Drug crimes overpower violent ones

Danny Cozzi

Most of my friends know me for being a joker. Most of the astutely hilarious jokes I tell are blatant and exaggerated lies. I wish this story could be one of those.

Here’s the would-be punch line: Every 42 seconds someone is arrested in America for a marijuana-related offense; 86 percent of those are just from possession of the drug, according to the Marijuana Policy Project.

The number of arrests made for marijuana-related offenses in 2011 is 663,032, according to the Huffington Post; there were only 534,704 arrests due to violent crimes in the same year, according to the FBI. So, what that comparison tells me is that America’s law enforcement places stoners and small-time dealers at a higher priority than murderers, rapists and burglars. Those arrested for marijuana violations are completely separate from arrests for people involved in drug violence. Is America’s law enforcement really that lazy? That’s the only explanation I can possibly think of.

Michelle Choda, junior political science major, was also shocked at the numbers.

“They [the police] are focusing too much time on something that isn’t that big of a deal,” Choda said. “They should be focusing energies on things that actually threaten people’s lives.”

On the upside, measures have been taken to reduce the seriousness of marijuana-related offenses. Last year, Chicago enacted an ordinance for police to issue fines for possession of small amounts of marijuana rather than subjecting individuals to arrests. A 2012 article from the Huffington Post said that police can issue tickets between $250 and $500 for suspects carrying up to 15 grams of the drug. But to me, that doesn’t quite cut it.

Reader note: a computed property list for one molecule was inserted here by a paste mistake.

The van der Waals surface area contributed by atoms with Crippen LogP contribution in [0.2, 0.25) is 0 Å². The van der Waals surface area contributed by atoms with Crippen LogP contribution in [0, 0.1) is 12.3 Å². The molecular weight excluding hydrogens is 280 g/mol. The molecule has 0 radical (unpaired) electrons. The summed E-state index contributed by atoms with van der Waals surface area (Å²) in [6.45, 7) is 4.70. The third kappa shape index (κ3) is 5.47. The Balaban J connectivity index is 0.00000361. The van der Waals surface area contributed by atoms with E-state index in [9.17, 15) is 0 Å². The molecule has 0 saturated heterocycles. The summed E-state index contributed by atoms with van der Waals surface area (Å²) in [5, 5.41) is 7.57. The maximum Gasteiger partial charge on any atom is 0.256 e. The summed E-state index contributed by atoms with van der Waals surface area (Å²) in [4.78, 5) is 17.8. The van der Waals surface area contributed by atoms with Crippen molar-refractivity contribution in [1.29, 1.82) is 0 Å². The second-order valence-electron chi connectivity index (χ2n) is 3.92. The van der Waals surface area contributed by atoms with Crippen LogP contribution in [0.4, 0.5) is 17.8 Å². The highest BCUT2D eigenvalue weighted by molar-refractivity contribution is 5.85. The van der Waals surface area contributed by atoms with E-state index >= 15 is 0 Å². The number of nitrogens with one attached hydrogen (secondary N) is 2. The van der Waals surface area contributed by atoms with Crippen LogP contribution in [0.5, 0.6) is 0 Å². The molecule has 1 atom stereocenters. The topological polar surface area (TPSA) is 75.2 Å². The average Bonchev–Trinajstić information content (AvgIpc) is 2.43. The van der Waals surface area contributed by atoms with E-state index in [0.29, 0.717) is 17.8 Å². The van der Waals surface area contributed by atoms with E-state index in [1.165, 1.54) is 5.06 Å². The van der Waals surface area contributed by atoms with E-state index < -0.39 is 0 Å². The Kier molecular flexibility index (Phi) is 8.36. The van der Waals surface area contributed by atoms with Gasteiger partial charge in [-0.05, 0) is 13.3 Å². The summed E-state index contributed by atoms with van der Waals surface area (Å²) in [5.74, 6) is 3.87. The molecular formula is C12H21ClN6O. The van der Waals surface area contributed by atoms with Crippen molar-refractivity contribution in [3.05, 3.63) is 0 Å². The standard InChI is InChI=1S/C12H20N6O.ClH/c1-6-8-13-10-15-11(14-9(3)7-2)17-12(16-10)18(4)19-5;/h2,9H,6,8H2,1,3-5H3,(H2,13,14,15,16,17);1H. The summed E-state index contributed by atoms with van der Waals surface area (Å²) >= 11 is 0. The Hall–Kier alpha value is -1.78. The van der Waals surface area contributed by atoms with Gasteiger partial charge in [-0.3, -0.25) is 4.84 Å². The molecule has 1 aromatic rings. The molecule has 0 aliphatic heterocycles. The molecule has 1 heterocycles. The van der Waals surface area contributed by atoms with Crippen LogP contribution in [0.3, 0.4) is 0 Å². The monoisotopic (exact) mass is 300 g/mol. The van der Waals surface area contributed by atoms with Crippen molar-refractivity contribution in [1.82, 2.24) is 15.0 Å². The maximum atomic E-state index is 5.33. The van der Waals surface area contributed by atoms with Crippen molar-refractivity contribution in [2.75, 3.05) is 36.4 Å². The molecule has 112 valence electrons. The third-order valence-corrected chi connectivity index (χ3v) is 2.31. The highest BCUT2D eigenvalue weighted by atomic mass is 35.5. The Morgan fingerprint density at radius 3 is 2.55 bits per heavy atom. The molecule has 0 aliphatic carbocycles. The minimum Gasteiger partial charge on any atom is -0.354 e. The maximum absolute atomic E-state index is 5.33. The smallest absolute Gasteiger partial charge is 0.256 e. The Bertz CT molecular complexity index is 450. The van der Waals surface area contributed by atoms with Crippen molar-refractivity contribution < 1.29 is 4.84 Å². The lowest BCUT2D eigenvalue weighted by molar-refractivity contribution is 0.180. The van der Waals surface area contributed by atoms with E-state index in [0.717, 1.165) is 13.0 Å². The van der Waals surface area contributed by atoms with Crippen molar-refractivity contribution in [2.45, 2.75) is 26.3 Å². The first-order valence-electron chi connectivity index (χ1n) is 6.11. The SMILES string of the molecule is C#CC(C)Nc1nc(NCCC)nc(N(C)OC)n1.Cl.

Let’s break it down Cozzi-style.

We live in a country where people 21 and older can drown themselves to death in alcohol and 18-year-olds can buy a $5 pack of cigarettes for 20 years and die from lung cancer. Both of these drugs are arguably more dangerous than marijuana, yet (ironically) are perfectly legal. And every single day people’s lives are ruined by an unjust law and an exaggerated fear that getting high is a one-way ticket to self-destruction.

We have an overly-capricious drug war that costs taxpayers billions of dollars every year, imprisons far more minorities than it does whites, and prevents sick people from gaining access to medicinal marijuana which may help treat symptoms of various illnesses. And still, with all the government’s efforts, we see no relief from the so-called “evils” of marijuana.

However, I am happy to say that I believe this ridiculous prohibition is fading away and will one day soon be stamped into the pages of history textbooks where it belongs. America is called “the land of the free” for a reason. We’re supposed to have that freedom and the responsibility that comes with it.

I need both hands to count the friends I have who smoke or have smoked marijuana. According to our current drug laws, I am friends with criminals. It’s baffling that in the 21st century, people who roll up a joint and play video games are more likely to be arrested in this country than a murderer is.